Most recently released prisoners were terminally ill or otherwise incapacitated by poor health. In the case of the higher profile dissident Cu Huy Ha Vu — a lawyer and former Communist Party member who has criticized government leaders for corruption and mismanagement — the government did not release him but rather forced him into exile in the United States, where Hanoi believes he will be less able to organize opposition to Vietnam’s one-party rule.

*Cu Huy Ha Vu is a Reagan Fascell Democracy Fellow at the National Endowment for Democracy.

North Korea admits to labor camps: Kim Jong Un to ICC?

nkgulag-300x202-150x150The European Union has reportedly submitted a draft resolution to the United Nations seeking the referral of North Korean leader Kim Jong Un to the International Criminal Court for crimes against humanity, UPI reports:

“It marks the first time that a U.N. resolution on North Korea human rights includes a plan to bring the North Korean leadership to an international court over anti-human rights charges,” a diplomatic source told South Korea’s Yonhap News Agency.

North Korean officials have gone on a publicity blitz — making a rare move to take questions at the United Nations, arranging human rights talks with the European Union, and taking a high-level trip to South Korea, CNN’s Stanton Park reports:

The EU is taking the lead in drafting a resolution regarding the regime’s human rights violations in the General Assembly. Ri announced that North Korea and EU officials will hold dialogue at the end of the year to remove “misunderstanding.”

When the North Korean officials at the U.N. briefing were asked Tuesday to identify human rights problems in their country, Choe Myong Nam, a North Korean responded, “We need some facilities where people go and enjoy a bath… Right now, due to problems in the economic field — that is due to the external forces hindrance — we are running short of some of the facilities.”

Observers view these latest entreaties from North Korea with skepticism.

“I think they want various parties to loosen sanctions as we saw in the case of Japan,” said Joshua Stanton, a North Korea watcher……”What they’re trying to do is divide and conquer the international community to make sure they’re not facing concerted efforts for sanctions,” said Stanton, who writes on the site, One Free Korea.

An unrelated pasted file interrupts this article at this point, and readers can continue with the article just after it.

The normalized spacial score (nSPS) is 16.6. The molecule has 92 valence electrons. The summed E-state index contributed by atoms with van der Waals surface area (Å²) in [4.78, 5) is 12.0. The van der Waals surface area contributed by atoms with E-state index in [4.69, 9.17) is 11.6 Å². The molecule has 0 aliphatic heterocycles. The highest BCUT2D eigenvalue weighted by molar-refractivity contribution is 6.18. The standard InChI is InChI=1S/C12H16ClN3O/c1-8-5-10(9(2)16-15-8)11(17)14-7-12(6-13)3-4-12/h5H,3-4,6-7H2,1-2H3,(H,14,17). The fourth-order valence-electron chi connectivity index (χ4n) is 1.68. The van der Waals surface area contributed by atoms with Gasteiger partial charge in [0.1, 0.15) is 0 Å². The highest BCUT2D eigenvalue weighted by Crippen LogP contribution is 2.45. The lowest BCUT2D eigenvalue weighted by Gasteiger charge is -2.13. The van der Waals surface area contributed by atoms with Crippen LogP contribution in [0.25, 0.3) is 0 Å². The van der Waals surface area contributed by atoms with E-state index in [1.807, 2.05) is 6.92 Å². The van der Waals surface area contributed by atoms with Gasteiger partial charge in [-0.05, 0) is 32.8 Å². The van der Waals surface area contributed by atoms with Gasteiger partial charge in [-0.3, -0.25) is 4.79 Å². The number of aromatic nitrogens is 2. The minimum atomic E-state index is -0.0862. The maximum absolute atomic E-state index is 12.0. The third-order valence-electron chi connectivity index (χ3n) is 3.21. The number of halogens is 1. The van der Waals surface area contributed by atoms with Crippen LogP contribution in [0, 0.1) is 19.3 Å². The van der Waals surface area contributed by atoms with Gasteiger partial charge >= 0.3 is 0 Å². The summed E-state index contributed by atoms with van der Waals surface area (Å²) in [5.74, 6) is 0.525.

North Korea publicly acknowledged the existence of its labor camps for the first time Tuesday, an admission that appeared to come in response to a highly critical U.N. human rights report earlier this year, AP’s Cara Anna reports:

Diplomats for the reclusive, impoverished country also told reporters that a top North Korea official has visited the headquarters of the European Union and expressed interest in dialogue, with discussions on human rights expected next year……

The report’s release in February put the North on the defensive. Its acknowledgement Tuesday of the reform camps, and its overture to the EU rights chief, were signs that Pyongyang now realizes the discussion of its human rights record won’t fade away, said Greg Scarlatoiu, executive director of the Washington-based Committee for Human Rights in North Korea. He said the mention of the reform camps was a first.

“While the North Korean human rights record remains abysmal, it is very important that senior North Korean officials are now speaking about human rights, and expressing even pro forma interest in dialogue,” Scarlatoiu said in an email. “The North Korean strategic approach to human rights issues used to be to simply ignore reports by international NGOs, government agencies or U.N. bodies. Human rights used to just go away, out-competed by nukes, missiles, and military provocations.”